Tao China

Understand Chinese Mindset


tao china

It is hard to define tao (dao). The word literally means 'the way'. To put it simply, it is the underlying order of the universe. It is present in everything we see, everything we touch, everything we do.  Even in things that we don't see, don't touch, or don't do, we can find its trace.

With the communism, open-door and modernization, is there a 'tao China' today?  We'd say that there still is, and knowing what tao is will help you to understand the people and culture better.

Wuwei - Doing 'Nothing'

Dao helps to understand the underlying order of the universe. With the understanding, we'd be able to optimize things we do.  

In a way, peak performers of every field -- be it athletics, the arts or business -- are exponents of what tao teaches, whether they know it or not. 

The central concept of Tao is Wuwei, which literally means doing nothing.  On the surface, it sounds indolent and insipid. In actual fact, it can be spirited and eager.

What it means is that in everything you do, you will have to find out what exactly need to be done in order to achieve -- based on the under-lying laws of universe. Having find that out, do the necessary, and stop worrying. Wait for the results to unfold.

As a result, doing nothing can be doing everything! You get to achieve more by doing less.

This explains why in the mind of Lao Tzu, the best of leaders are those whose followers do not even know that they exist. 

According to Lao Tzu, those leaders that his people extol belong only to the second best, followed by those who are feared.  The worst leaders are those who are despised by his people.

Similarly, Sun Tzu has pointed out that the best victory in war is one where the opponent surrenders on his own accord before any actual hostilities takes place.  The best win is one that is secured without fighting.

The influence of Dao is strong in the Chinese culture, which can be traced back to an oldest surviving books of the world, I Ching, written more than 5000 years ago.

Yinyang balance

Another important concept of Tao is yinyang balance.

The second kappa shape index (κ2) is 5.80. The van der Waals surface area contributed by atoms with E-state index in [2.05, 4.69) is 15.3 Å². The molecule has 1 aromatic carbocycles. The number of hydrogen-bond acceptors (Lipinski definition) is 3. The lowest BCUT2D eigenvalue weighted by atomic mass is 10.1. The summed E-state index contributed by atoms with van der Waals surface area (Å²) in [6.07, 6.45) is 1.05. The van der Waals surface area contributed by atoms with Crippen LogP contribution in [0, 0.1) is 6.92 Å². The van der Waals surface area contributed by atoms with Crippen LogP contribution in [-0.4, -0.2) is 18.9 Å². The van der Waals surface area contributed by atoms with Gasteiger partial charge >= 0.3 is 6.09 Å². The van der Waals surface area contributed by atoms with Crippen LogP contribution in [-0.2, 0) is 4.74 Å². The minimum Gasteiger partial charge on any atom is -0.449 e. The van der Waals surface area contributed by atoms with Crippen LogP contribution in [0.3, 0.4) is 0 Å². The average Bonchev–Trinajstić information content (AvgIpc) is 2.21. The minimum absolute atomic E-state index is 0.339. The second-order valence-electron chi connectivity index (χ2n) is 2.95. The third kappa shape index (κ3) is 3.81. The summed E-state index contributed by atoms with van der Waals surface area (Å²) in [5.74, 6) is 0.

To understand the order of the universe, one has to understand the interaction of the yinyang vital energies.  in the process, balance the yin and yang whenever you can, so as to obtain optimum outcome. 

For example, when there is a heated argument, the whole atmosphere is yang.  Adding more heat to the argument would only tilt the yingyang forces to extreme yang, leading to undesirable outcomes.  Under such circumstances, a better thing to do is to introduce the yin energy, such as staying quiet. Once the balance is regained, the situation would be under better control.   

This is how a tai chi master counters an attack from an opponent bigger tahn his own size.   He does not fight them head on.  He feels the yin and yang energies, and either direct the force of attack back to his opponent, or neutralize it -- both to his advantage.

As a matter of fact, problems often resolved themselves when yinyang balance is achieved. 


Sun Tzu is a master in this.   He advocates that the best victory is one that the opponent surrenders of his own accord before any actual hostilities. 

To achieve victory, one has to know both himself and one's enemy – and familiarizing one with the yin-yang energy field.   Tilt the yin-yang balance to your advantage whenever possible. 

This explains why military operation often involves deception.  Even when you are competent, appears to be incompetent.  Though effective, appear to be ineffective.  

When the time for act is right, rapidity is the essence of war.  Take advantage when the enemy is unready, make your way by unexpected routes, and attack unguarded positions.


Tao China

If you understand Tao, you are in a better position to understand how the relationships are managed in China.    These are some of them:

  1. Chinese places a lot of emphasis on relationship -- or guan xi -- management, so that the yin-yang balance can be better achieved
  2. The relationships are built not only through formal channel, but also informal interactions.  You're often entertained either in a banquet, or even establishments like karaoke, in addition to attending meetings.  These are additional avenues for your Chinese counterparts to get to know you and your company.
  3. Many a time issues that cannot be settled at the negotiation table, Chinese would try to find a better solution at the dining table.
  4. While there are occasions that Chinese would use all tactics they can to impress you on the strengths, there are others when they try to appear weak to gain a better position.


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